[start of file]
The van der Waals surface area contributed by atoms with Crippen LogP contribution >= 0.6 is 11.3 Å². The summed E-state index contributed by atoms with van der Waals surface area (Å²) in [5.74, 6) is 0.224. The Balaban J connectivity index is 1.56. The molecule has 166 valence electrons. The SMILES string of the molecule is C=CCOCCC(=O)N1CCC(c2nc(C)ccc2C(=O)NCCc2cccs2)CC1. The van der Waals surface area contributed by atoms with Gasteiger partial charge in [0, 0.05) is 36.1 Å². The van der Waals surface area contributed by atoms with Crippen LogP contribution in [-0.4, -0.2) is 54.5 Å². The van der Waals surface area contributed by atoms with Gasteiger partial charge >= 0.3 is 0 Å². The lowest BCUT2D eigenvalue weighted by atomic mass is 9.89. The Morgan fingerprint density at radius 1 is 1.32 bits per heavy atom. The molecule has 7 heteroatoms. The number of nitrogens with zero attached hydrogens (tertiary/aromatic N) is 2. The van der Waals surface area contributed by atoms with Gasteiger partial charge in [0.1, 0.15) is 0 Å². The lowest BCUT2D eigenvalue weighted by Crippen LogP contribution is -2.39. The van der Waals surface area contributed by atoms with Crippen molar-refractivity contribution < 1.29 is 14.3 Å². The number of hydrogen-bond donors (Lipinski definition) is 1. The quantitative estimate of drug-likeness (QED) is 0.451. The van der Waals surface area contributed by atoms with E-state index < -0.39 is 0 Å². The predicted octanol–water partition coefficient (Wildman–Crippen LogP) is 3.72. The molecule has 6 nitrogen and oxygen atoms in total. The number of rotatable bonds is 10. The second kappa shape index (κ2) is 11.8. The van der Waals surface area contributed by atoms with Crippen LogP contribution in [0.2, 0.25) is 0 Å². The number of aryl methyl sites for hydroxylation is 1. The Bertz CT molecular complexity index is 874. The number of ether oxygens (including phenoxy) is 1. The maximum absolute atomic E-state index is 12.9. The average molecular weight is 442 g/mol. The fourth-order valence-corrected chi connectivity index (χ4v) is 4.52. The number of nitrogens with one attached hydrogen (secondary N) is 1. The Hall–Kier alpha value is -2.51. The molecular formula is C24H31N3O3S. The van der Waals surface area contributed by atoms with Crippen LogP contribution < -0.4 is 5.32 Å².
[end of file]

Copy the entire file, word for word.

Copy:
The van der Waals surface area contributed by atoms with Crippen LogP contribution >= 0.6 is 11.3 Å². The summed E-state index contributed by atoms with van der Waals surface area (Å²) in [5.74, 6) is 0.224. The Balaban J connectivity index is 1.56. The molecule has 166 valence electrons. The SMILES string of the molecule is C=CCOCCC(=O)N1CCC(c2nc(C)ccc2C(=O)NCCc2cccs2)CC1. The van der Waals surface area contributed by atoms with Gasteiger partial charge in [0, 0.05) is 36.1 Å². The van der Waals surface area contributed by atoms with Crippen LogP contribution in [-0.4, -0.2) is 54.5 Å². The van der Waals surface area contributed by atoms with Gasteiger partial charge >= 0.3 is 0 Å². The lowest BCUT2D eigenvalue weighted by atomic mass is 9.89. The Morgan fingerprint density at radius 1 is 1.32 bits per heavy atom. The molecule has 7 heteroatoms. The number of nitrogens with zero attached hydrogens (tertiary/aromatic N) is 2. The van der Waals surface area contributed by atoms with Gasteiger partial charge in [0.1, 0.15) is 0 Å². The lowest BCUT2D eigenvalue weighted by Crippen LogP contribution is -2.39. The van der Waals surface area contributed by atoms with Crippen molar-refractivity contribution < 1.29 is 14.3 Å². The number of hydrogen-bond donors (Lipinski definition) is 1. The quantitative estimate of drug-likeness (QED) is 0.451. The van der Waals surface area contributed by atoms with E-state index < -0.39 is 0 Å². The predicted octanol–water partition coefficient (Wildman–Crippen LogP) is 3.72. The molecule has 6 nitrogen and oxygen atoms in total. The number of rotatable bonds is 10. The second kappa shape index (κ2) is 11.8. The van der Waals surface area contributed by atoms with Crippen LogP contribution in [0.2, 0.25) is 0 Å². The number of aryl methyl sites for hydroxylation is 1. The Bertz CT molecular complexity index is 874. The number of ether oxygens (including phenoxy) is 1. The maximum absolute atomic E-state index is 12.9. The average molecular weight is 442 g/mol. The fourth-order valence-corrected chi connectivity index (χ4v) is 4.52. The number of nitrogens with one attached hydrogen (secondary N) is 1. The Hall–Kier alpha value is -2.51. The molecular formula is C24H31N3O3S. The van der Waals surface area contributed by atoms with Crippen LogP contribution < -0.4 is 5.32 Å².